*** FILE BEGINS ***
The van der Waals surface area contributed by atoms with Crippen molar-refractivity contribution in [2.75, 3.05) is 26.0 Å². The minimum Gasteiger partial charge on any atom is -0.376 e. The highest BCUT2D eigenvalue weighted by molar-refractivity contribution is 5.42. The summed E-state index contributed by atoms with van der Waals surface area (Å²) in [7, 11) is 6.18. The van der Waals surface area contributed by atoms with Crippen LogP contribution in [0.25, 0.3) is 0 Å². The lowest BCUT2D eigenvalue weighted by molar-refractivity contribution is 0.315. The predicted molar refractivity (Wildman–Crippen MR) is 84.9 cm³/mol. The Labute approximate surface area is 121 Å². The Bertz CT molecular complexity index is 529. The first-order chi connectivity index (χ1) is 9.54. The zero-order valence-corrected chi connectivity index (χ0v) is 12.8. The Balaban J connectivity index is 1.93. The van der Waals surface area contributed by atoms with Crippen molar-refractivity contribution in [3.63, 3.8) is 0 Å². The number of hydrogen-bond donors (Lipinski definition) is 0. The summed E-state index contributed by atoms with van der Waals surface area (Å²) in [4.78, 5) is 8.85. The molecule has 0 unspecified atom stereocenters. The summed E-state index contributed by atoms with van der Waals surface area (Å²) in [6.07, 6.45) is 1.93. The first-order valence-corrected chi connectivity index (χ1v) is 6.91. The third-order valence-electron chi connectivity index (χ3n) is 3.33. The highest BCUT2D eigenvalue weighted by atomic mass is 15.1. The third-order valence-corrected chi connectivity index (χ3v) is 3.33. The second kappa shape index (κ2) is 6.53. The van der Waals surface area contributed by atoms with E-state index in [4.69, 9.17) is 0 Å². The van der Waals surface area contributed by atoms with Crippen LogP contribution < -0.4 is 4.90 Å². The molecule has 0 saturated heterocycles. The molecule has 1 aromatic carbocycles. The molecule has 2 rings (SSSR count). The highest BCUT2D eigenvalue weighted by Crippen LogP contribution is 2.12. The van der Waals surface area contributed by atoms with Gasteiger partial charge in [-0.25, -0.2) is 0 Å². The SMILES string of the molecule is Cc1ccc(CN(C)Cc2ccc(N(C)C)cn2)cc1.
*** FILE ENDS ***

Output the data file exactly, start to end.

The van der Waals surface area contributed by atoms with Crippen molar-refractivity contribution in [2.75, 3.05) is 26.0 Å². The minimum Gasteiger partial charge on any atom is -0.376 e. The highest BCUT2D eigenvalue weighted by molar-refractivity contribution is 5.42. The summed E-state index contributed by atoms with van der Waals surface area (Å²) in [7, 11) is 6.18. The van der Waals surface area contributed by atoms with Crippen LogP contribution in [0.25, 0.3) is 0 Å². The lowest BCUT2D eigenvalue weighted by molar-refractivity contribution is 0.315. The predicted molar refractivity (Wildman–Crippen MR) is 84.9 cm³/mol. The Labute approximate surface area is 121 Å². The Bertz CT molecular complexity index is 529. The first-order chi connectivity index (χ1) is 9.54. The zero-order valence-corrected chi connectivity index (χ0v) is 12.8. The Balaban J connectivity index is 1.93. The van der Waals surface area contributed by atoms with Crippen molar-refractivity contribution in [3.63, 3.8) is 0 Å². The number of hydrogen-bond donors (Lipinski definition) is 0. The summed E-state index contributed by atoms with van der Waals surface area (Å²) in [4.78, 5) is 8.85. The molecule has 0 unspecified atom stereocenters. The summed E-state index contributed by atoms with van der Waals surface area (Å²) in [6.07, 6.45) is 1.93. The first-order valence-corrected chi connectivity index (χ1v) is 6.91. The third-order valence-electron chi connectivity index (χ3n) is 3.33. The highest BCUT2D eigenvalue weighted by atomic mass is 15.1. The third-order valence-corrected chi connectivity index (χ3v) is 3.33. The second kappa shape index (κ2) is 6.53. The van der Waals surface area contributed by atoms with E-state index in [4.69, 9.17) is 0 Å². The van der Waals surface area contributed by atoms with Crippen LogP contribution < -0.4 is 4.90 Å². The molecule has 0 saturated heterocycles. The molecule has 1 aromatic carbocycles. The molecule has 2 rings (SSSR count). The highest BCUT2D eigenvalue weighted by Crippen LogP contribution is 2.12. The van der Waals surface area contributed by atoms with Gasteiger partial charge in [-0.25, -0.2) is 0 Å². The SMILES string of the molecule is Cc1ccc(CN(C)Cc2ccc(N(C)C)cn2)cc1.